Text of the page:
Three UC students receive UC ANR fellowships to study food issues
Three University of California students will be working with scientists in the UC Division of Agriculture and Natural Resources to study food security, nutrition education and agricultural research and extension. Matthew Shapero, who was a Nevada County Grown board member from Januray, 2013 to December of 2014, is one of the three to receive a $4,000 fellowship through the university’s Global Food Initiative.
Shapero, a native of Santa Barbara, will lead a group of graduate students to organize seminars and workshops for students who are interested in pursuing careers in research and extension in nutrition, youth development, agriculture and natural resources with Cooperative Extension. Shapero’s fellowship will also support the UC Berkeley graduate student-led Cooperative Extension Showcase, which brings UC Cooperative Extension advisors and specialists to the Berkeley campus to discuss their work and to network with graduate students. At the showcase this fall, students will have an opportunity to meet potential academic mentors and discuss future collaborative research. Shapero, a range management graduate student, has worked on farms in the Sierra foothills and served two years on the Nevada County Agricultural Advisory Commission and two years on the board of directors for Nevada County Grown.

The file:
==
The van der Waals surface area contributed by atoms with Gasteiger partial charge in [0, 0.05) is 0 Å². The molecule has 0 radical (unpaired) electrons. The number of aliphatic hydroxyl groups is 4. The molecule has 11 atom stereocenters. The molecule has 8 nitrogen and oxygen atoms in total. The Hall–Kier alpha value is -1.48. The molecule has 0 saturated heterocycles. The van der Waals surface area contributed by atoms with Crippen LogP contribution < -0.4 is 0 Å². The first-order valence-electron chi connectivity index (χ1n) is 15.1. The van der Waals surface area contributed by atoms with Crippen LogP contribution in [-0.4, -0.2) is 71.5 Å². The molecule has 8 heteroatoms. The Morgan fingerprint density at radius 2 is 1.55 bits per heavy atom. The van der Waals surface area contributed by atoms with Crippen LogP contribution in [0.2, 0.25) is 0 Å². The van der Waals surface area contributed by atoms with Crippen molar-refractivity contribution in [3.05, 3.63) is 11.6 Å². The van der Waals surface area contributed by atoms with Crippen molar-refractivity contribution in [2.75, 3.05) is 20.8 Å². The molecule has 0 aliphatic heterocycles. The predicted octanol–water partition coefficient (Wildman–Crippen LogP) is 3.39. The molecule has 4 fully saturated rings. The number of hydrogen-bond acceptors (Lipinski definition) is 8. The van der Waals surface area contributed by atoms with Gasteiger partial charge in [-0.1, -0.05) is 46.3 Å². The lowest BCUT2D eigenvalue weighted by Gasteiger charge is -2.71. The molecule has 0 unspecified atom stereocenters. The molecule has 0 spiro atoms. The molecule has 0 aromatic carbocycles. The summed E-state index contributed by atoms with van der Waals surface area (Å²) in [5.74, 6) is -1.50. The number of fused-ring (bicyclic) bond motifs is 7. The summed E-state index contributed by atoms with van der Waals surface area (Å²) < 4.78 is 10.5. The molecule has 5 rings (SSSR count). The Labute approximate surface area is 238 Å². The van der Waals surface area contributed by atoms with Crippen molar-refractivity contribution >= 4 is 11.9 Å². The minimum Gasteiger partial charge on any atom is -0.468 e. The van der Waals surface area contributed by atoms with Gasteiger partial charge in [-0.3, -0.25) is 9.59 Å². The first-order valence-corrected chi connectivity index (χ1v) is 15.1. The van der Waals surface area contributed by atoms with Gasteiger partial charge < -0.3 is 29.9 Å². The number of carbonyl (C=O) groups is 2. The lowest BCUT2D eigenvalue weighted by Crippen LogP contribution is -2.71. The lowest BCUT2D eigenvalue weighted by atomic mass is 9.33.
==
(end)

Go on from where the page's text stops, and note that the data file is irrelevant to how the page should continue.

The two others to receive fellowships are UC Berkeley graduate student Erika Brown and UC Davis senior Jay Gelvezon.
The University of California aims to put the world on a path to sustainably and nutritiously feed itself. Through its Global Food Initiative, UC is building on existing efforts and creating new collaborations among its 10 campuses, affiliated national laboratories and UC ANR to improve food security, health and sustainability.
To get UC students involved in the Global Food Initiative effort, the UC Office of the President is providing fellowship funds to each UC campus, the Lawrence Berkeley National Laboratory and UC ANR.
UC Agriculture and Natural Resources researchers and educators draw on local expertise to conduct agricultural, environmental, economic, youth development and nutrition research that helps California thrive. For more information, visit http://www.ucanr.edu.
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